I was mostly an unconscious parent recently.
In fact, Farmer and I had conversations about due dates, counting and coming to different conclusions, twice. Both times I was wrong by three whole days. Or they were three days early (which isn’t likely).
As I write this, there’s a fury of bird racket coming from a spare room, and I’ve got no chick starter in the house. Talk about being caught with your pants down. As night fell I was hauling in a bale of wood shavings and hunting up a heat lamp and some homemade chick starter recipes. But that’s not the worst part.
Although I’d set two incubators with eggs at the proper temperature, it took me 10 days to discover I hadn’t even plugged in the automatic egg turners. When I realized my mistake, writing a column about deformed embryos became a definite possibility.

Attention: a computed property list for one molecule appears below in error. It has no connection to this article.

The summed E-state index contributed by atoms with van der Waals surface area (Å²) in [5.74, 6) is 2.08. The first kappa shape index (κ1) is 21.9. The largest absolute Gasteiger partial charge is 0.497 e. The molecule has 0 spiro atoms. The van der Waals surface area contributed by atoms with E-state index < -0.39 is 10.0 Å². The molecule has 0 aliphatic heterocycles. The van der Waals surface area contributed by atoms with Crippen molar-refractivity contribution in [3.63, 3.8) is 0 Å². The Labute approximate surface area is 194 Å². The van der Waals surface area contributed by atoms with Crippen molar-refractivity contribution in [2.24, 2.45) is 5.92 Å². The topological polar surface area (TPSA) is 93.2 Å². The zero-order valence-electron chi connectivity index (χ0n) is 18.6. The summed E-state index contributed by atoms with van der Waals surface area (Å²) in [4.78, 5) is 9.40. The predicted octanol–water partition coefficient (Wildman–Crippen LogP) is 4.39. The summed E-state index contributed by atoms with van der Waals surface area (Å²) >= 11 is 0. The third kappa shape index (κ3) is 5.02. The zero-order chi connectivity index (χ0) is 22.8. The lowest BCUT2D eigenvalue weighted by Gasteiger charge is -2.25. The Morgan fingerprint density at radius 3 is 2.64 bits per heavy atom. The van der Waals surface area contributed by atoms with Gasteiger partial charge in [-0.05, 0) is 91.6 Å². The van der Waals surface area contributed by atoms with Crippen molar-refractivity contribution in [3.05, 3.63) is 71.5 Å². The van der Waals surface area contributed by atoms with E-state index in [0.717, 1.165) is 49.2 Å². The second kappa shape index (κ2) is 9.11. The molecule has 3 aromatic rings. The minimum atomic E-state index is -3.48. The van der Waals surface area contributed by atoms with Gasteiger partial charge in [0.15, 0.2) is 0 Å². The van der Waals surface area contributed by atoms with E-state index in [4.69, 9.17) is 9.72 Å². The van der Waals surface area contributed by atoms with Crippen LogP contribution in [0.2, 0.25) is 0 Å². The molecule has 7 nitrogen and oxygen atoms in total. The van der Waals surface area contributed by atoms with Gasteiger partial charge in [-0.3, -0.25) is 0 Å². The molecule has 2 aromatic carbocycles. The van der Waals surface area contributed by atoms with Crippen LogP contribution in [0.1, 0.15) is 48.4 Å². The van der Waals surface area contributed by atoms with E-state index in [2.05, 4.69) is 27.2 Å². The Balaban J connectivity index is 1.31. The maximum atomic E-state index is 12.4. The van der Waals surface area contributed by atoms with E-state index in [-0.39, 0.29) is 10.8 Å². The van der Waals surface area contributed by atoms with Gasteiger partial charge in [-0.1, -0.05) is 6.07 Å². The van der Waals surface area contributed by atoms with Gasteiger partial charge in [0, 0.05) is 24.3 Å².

Mother hens don’t make that mistake. Their feet turn the eggs daily, exercising embryos so they don’t become attached to one side of the egg.
I was about to remove the egg turners when I found one dry chick already walking around in there, and several holes in the other eggs. Although one ought never to count the chickens before they hatch, the noise rising in regular intervals proclaims a much better hatch than last year.
I only candled these eggs and filled water reservoirs twice. Otherwise, this batch was forgotten while I kept busy with bedding plants. The calendar said “take the egg turners out” and “hatch day.”
So much for my records, but how often does that first day of spring announcement bring spring-like weather?
Outside the wind blows ugly with the wind chill just above zero. We recently took Princess to see the crocuses and there were promises of more spring rain.
Perhaps my unconsciousness was their best bet. When that first egg hatches, the desire to open the incubator is just too strong. I want to embrace that one lonely chick, and instead he thrashes about alone. But for temperature and humidity, a closed incubator is just what he needs. Hands off, Mother Hen!
If he had a mother, she’d just sit on him anyway. Leaving well enough alone seems to be this week’s prime directive in living from the farm.